Surrounded as we are by all sorts of diversions for our leisure time, have you ever wondered what served as the source of entertainment for children of the distant past? Or for the young at heart? Imagination and fantasy are not limited to contemporary times, so read on if you’re curious as to how people amused themselves, even before electricity, and check out several historic games and pastimes for children of Southern Italy.
GAMES OF THE ANCIENTS
Many historic games and toys are not all that unfamiliar to contemporary society. In recent times, the material may be “updated,” but the concept hasn’t changed at all. The items in this grouping come from the area of ancient Metapontum (in Metaponto, Basilicata today), and they date from the 6th to the 5th centuries BC. How do you like the terracotta dice?
In the next photo, what looks like a cluster of bones is, in fact, a cluster of bones, but don’t worry. Your ancestors weren’t headhunters. The bones used for games were usually sheep ankles. Thus, it is not surprising that the Italian word for these historical game pieces is astragalo, or talus in English. The peoples of ancient Siris (today Policoro, Basilicata) would have had a grand time playing with this pile of animal bones in the 5th century BC. Games included pari o dispari (odds and evens) and a type of contest in which the bones were thrown into a circle with the goal of moving those of the adversary.
The Romans also enjoyed a good game of astragali as in this painting on marble, discovered in Herculaneum and in the collection of Naples’ archeological museum. I find it interesting that the players are upper-class women.
The following ankle bones, also dating to the 5th century BC, are from ancient Locri Epizephyrii (Locri, Calabria). According to informational material of a museum exhibit I attended a few years ago, use of animal bones for games was also common in contemporary pastoral communities of the area, which means that it survived electricity. I have my doubts, however, as to whether the practice has withstood the internet.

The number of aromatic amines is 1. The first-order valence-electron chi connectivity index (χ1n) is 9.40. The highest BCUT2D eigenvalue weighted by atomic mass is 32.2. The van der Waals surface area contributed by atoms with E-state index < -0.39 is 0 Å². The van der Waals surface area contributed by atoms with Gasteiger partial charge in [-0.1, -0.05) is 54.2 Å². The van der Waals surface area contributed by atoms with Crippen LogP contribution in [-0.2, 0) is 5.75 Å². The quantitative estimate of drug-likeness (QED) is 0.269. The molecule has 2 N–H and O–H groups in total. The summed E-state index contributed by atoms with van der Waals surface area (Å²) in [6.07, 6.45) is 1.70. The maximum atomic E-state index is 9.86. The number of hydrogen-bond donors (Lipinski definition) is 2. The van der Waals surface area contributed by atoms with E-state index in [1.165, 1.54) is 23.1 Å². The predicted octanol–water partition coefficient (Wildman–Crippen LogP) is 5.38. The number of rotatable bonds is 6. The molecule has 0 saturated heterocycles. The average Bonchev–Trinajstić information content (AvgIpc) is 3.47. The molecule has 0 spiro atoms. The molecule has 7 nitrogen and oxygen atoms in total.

Game pieces were made of other raw materials, as well, such as these bronze spheres from ancient Locri. The little bell may have been a toy, but in addition, symbolized a connection with the god Dionysius and the afterlife. Keep in mind, these artifacts usually turn up in burial sites.
Other gaming pieces were made of a type of glass paste, called pasta vitrea in Italian.
HISTORIC DOLLS IN SOUTHERN ITALY
Dolls and puppets are also timeless. I particularly like these little terracotta figures with moving limbs. This figurine comes from Serra di Vaglio (in inland Basilicata, Vaglio, today), a community of the ancient Peuketiantes peoples, influenced by the Greeks who had settled the southern coast…
… and from the same period two figures from ancient Locri.
On a visit to Berlin’s Altes Museum (Germany), I admired several rather detailed dolls from the 4th century BC in the Southern Italian section: a seated figure with crockery as seen in the cover photo (above), two dolls with moveable extremities and one with a ball.
Who played with such dolls and other toys? We see many images of ancient adults, but very few of children, so I was pleased when I came across this delightful little Roman boy representing Harpocrates, Hellenistic god of silence and secrets. This 2nd-century marble bust was found in the center of Reggio. His ever-so-slightly bemused face framed by long curls looks as though he may have enjoyed many a juicy tidbit.